The October matching campaign will be begin October 1st and end on October 31st. Seven anonymous donors will match all donations received during this period.
Donations can be made by credit card, paypal or debit online at: https://okanaganrailtrail.ca/donate. Donations by cheque can be sent to either of the community foundations listed below. A gift of securities (stocks or bonds) can also be arranged with the foundations. All donations greater than $25 will receive a tax receipt.
Community Foundation of North Okanagan
#304 – 3402 – 27th Ave
Vernon BC V1V 1S1
Phone: (250) 542-8677
Central Okanagan Foundation
#225-1889 Springfield Road
Kelowna, BC V1Y 5V5
Phone: (250) 861-6160
Kal Tire Garage Sale, Saturday October 22, 9am-1pm. 1540 Kalamalka Lake Rd, Vernon BC
The campaign is truly a community effort. Four local governments (City of Kelowna, District of Lake Country, Okanagan Indian Band, and North Okanagan Regional District) are working together to plan and develop the corridor into a multi-use trail. The Community Foundation of North Okanagan and the Central Okanagan Foundation are collecting donations and providing tax receipts. A volunteer group of Trail Ambassadors are working with Campaign Partners and Business Partners to raise awareness and inspire donations. The Okanagan Rail Trail Initiative is supporting the campaign by organizing materials and information. It truly will take a community to build this legacy.
Progress as of Oct 15:
5.68 km funded (over 11% of 48.5 km funding goal)
Current Target Trail Construction Stage 2 - $2,00,000 for rock scaling and environmental work – 28% to target
Previous Target - Trail Construction Stage 1 - $500,000 for design and access control – 100% to target
35 Trail Ambassadors
13 Campaign Partners
23 Business Partners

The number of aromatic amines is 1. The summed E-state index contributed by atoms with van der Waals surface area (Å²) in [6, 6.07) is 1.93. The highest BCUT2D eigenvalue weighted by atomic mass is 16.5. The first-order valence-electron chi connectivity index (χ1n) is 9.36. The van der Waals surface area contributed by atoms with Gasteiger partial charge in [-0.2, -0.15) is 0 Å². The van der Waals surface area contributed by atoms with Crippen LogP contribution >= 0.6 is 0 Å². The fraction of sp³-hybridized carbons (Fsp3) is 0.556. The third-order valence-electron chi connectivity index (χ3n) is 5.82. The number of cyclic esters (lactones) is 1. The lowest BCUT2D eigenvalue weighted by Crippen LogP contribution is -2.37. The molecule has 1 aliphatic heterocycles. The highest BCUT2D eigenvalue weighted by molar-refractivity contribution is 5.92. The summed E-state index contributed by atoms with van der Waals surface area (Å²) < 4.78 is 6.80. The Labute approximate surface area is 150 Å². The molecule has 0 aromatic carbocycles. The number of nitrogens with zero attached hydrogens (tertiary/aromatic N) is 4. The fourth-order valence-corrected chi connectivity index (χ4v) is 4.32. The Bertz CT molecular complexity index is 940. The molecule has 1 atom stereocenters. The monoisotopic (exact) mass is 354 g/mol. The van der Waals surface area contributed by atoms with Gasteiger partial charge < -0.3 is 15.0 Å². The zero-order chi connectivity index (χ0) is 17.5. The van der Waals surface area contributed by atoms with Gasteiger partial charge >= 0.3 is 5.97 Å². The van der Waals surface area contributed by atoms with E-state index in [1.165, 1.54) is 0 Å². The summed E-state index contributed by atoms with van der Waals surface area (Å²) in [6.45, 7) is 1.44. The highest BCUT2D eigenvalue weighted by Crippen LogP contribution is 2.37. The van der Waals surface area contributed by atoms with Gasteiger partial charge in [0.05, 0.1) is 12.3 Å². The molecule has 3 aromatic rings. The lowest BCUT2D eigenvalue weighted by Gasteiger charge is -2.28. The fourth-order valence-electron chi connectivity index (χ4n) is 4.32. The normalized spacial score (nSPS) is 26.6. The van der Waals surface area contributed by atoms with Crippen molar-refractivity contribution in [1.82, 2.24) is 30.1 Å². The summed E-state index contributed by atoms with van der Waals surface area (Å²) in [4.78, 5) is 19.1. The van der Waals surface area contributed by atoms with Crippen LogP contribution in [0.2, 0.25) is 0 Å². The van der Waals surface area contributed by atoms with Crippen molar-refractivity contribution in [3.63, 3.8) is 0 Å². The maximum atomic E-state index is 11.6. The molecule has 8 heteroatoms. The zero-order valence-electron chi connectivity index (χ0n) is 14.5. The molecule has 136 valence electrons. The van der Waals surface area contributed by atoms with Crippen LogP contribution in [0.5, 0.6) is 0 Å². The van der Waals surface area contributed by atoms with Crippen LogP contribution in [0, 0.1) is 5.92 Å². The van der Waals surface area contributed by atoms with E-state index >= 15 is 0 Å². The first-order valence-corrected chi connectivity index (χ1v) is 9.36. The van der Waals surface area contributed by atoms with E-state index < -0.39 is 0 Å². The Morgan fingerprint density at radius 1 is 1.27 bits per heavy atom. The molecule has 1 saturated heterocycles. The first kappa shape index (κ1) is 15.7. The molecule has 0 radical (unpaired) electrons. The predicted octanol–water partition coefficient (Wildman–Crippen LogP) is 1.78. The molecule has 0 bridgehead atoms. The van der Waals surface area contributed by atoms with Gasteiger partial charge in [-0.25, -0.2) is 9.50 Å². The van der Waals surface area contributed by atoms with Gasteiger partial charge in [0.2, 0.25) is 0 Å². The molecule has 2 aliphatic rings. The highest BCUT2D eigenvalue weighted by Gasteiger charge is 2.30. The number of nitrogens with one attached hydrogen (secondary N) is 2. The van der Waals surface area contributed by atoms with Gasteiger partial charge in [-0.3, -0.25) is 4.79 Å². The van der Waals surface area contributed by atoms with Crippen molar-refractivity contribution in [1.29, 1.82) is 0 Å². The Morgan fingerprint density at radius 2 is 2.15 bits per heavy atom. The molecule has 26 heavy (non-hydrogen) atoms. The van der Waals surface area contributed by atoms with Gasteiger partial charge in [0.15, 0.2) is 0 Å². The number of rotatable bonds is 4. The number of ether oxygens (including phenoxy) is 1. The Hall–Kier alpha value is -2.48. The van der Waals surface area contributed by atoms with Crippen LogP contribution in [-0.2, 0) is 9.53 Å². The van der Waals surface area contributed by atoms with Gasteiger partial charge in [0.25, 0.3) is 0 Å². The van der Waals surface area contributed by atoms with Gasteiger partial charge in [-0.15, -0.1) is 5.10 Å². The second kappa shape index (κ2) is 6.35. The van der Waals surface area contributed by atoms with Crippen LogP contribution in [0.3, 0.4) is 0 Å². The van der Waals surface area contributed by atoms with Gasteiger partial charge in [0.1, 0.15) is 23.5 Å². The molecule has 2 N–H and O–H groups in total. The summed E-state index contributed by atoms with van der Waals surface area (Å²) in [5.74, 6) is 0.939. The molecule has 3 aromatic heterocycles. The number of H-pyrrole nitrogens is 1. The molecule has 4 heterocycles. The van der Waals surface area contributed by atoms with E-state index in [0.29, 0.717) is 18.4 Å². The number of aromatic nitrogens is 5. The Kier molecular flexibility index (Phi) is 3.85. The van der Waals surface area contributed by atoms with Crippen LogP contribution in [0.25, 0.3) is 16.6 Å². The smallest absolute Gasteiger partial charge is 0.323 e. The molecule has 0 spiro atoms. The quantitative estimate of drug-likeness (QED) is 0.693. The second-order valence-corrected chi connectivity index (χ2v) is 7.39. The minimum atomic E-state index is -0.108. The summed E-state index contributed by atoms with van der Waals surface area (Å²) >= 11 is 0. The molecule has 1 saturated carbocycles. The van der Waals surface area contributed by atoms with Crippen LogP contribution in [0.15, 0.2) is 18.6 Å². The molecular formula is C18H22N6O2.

The trail is not yet developed.
$7.86 million - estimated cost to construct the first phase of the trail (a continuous compacted crushed aggregate trail 4.6 m wide along the corridor with way-finding signage, access control and road crossing upgrades).
Corridor improvements and trail construction will involve 4 stages:
Design & Access Control – design build plan for trail and gates/barriers controlling access to trail.
Environmental / Rock Scaling – includes all environment analy and permitting and work to ensure bridges, walls and cliffs along trail are safe.
Intersection Control – systems to control all trail/road intersections
Construction & Completion – includes all costs associated with widening and construction the trail bed and surface. This includes costs of engineering, archaeology, surveying, site preparations, vegetation, signage and way finding, and materials.
Each stage can be scheduled once the targeted amount has been raised for that stage
Spring 2017 – possible construction start date.
48.5 km – length of trail when completed (17.8 km in Kelowna, 2.3 km in Okanagan Indian Band, 16.3 km in Lake Country, 12.1 km in Regional District of North Okanagan).
24 km - total distance of lakefront, creeks, including sensitive environmental and habitat areas.